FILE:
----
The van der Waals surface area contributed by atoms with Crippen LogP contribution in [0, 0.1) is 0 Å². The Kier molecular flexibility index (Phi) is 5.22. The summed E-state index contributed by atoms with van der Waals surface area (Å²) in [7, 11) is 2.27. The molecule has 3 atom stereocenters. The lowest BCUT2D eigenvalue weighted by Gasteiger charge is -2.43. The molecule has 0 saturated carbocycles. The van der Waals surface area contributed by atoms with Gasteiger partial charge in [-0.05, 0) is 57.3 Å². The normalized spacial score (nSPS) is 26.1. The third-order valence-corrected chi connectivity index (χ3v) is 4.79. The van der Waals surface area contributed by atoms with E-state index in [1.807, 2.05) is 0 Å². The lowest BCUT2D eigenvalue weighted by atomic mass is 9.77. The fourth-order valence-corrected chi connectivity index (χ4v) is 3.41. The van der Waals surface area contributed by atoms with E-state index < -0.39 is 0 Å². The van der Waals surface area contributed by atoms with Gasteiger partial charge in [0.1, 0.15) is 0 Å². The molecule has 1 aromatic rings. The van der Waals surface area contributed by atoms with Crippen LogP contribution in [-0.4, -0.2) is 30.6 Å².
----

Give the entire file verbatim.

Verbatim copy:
The van der Waals surface area contributed by atoms with Crippen LogP contribution in [0, 0.1) is 0 Å². The Kier molecular flexibility index (Phi) is 5.22. The summed E-state index contributed by atoms with van der Waals surface area (Å²) in [7, 11) is 2.27. The molecule has 3 atom stereocenters. The lowest BCUT2D eigenvalue weighted by Gasteiger charge is -2.43. The molecule has 0 saturated carbocycles. The van der Waals surface area contributed by atoms with Gasteiger partial charge in [-0.05, 0) is 57.3 Å². The normalized spacial score (nSPS) is 26.1. The third-order valence-corrected chi connectivity index (χ3v) is 4.79. The van der Waals surface area contributed by atoms with E-state index in [1.807, 2.05) is 0 Å². The lowest BCUT2D eigenvalue weighted by atomic mass is 9.77. The fourth-order valence-corrected chi connectivity index (χ4v) is 3.41. The van der Waals surface area contributed by atoms with E-state index < -0.39 is 0 Å². The van der Waals surface area contributed by atoms with Gasteiger partial charge in [0.1, 0.15) is 0 Å². The molecule has 1 aromatic rings. The van der Waals surface area contributed by atoms with Crippen LogP contribution in [-0.4, -0.2) is 30.6 Å².